• Image about Mississippi River
The American Queen powers down the Mississippi River.
Courtesy American Queen

Morning broke early. The large, lumbering ship made port somewhat sooner than expected. While my brood continues to slumber through the first winks of the sun, the sound of the vessel’s bottom scraping shore rocks jolts me. And once jolted, I can’t return to repose.

I take my place in a patio chair beside my oak French doors on the fifth floor of the ship. Since my room is on the starboard side, the sun is beginning to blaze out of my sight. With no shimmer on the water and no glare on five deck, I seize my book from the nightstand and engross myself in my tome of choice for this particular journey: Mark Twain’s 1883 masterwork, Life on the Mississippi.

There is something lasting, something quixotic about a read that was written with the same trees and ripples in sight as those flanking me now. Ah, to be a steamboat pilot in the post–Civil War days, when the country was struggling to reacquaint itself and the river relinquished its role as a tactical military vein and reverted to being a commercial artery. I read and think and look and consider how dreamy it might have been to be a Victorian riverman, and the river beneath me was a cha …

“What you doin’ here?” a voice questions from blind sight. I look around, startled, and reconcile that this question is not for me. So I return to my reverie of a bygone time on a contemporary river and put myself in the past when …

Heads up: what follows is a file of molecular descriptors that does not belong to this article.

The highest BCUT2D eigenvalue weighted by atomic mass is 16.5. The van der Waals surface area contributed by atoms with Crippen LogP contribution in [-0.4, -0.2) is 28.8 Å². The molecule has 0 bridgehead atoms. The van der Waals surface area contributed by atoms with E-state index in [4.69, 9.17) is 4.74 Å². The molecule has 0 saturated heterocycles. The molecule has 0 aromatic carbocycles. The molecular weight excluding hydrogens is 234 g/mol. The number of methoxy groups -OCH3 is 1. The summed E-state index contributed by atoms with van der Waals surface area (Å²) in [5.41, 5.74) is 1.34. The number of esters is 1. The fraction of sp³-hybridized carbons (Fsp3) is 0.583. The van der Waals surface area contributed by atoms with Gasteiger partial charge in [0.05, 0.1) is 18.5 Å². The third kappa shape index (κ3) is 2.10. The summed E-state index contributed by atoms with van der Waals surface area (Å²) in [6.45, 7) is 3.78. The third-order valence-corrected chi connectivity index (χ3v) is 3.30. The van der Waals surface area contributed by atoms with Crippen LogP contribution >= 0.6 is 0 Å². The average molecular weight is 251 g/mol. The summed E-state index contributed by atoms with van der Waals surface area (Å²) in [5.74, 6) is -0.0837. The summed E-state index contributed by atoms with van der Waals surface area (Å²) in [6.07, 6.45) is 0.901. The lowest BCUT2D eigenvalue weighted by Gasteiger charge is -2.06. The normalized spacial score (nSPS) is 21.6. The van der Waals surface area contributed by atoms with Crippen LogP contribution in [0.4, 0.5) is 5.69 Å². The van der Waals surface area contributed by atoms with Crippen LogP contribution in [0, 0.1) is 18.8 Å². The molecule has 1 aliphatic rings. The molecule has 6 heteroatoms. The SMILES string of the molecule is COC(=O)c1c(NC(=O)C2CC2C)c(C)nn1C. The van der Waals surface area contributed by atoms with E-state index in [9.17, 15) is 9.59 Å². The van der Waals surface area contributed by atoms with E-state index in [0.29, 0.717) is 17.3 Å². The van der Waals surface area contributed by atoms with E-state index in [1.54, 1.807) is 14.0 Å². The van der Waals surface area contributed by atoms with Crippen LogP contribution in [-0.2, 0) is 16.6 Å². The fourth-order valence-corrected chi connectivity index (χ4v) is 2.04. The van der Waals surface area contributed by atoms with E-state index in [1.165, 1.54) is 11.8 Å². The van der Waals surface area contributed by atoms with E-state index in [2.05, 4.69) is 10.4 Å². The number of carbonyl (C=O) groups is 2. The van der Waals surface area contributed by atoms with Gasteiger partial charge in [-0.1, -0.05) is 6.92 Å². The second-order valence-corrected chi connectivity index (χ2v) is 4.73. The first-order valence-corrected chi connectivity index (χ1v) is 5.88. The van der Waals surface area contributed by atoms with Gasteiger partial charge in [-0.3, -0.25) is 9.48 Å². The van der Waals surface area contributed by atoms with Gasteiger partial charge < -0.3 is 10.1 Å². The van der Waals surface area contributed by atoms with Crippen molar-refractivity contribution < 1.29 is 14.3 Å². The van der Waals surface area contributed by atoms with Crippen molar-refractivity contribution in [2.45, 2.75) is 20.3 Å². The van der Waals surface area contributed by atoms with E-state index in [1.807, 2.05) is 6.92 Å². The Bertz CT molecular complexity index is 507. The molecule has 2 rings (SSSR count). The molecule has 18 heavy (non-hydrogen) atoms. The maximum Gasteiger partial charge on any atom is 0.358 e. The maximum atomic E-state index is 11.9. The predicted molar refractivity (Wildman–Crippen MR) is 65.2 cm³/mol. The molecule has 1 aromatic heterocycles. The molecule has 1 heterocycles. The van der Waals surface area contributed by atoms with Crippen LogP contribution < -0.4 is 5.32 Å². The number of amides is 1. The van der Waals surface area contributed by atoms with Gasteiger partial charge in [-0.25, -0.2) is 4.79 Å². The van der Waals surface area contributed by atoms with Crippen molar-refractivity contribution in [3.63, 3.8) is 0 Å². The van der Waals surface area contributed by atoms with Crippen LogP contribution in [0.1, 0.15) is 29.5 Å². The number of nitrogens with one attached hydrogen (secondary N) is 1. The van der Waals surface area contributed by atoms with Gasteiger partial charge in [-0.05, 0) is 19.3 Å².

“Come on, son, you’re the youngest guy on the ship, but you’re hard of hearing.” This comment I know is for me, as I am indeed the youngest guy on the ship, and my children are younger than most of my fellow? ?passengers’ great-grandchildren. Just then, I notice a figure of striking build, albeit of only notable features. He is barrel-chested? and thick-necked. His skin has been weather-?beaten and permanently tanned by the sun. His hair is long gone, and even though he is clean-shaven, there is a remnant of a decades-worn mustache that has forever bleached his upper lip. He looks angry, and I automatically know why. My children had been quite ornery the night before, and my neighbor most likely wants to set me straight in anticipation of the remaining five nights, which will undoubtedly result in his sleeplessness.

“I’m sorry if we kept you up last night, sir,” I reply. He ambles over to where I sit and begins to ease into the seat beside me, slowly? at first, and then all at once. “What the [heck] are ya talkin’ about?” he asks. “I can sleep through anything. I’m askin’ you what you’re doin’ here, on this ship. What, you make the wrong reservation? You think this was the Carnival line?” His is the first candid conversation I’ve had about the obvious in two days. My family and I stick out on this boat like a boatload of sore thumbs.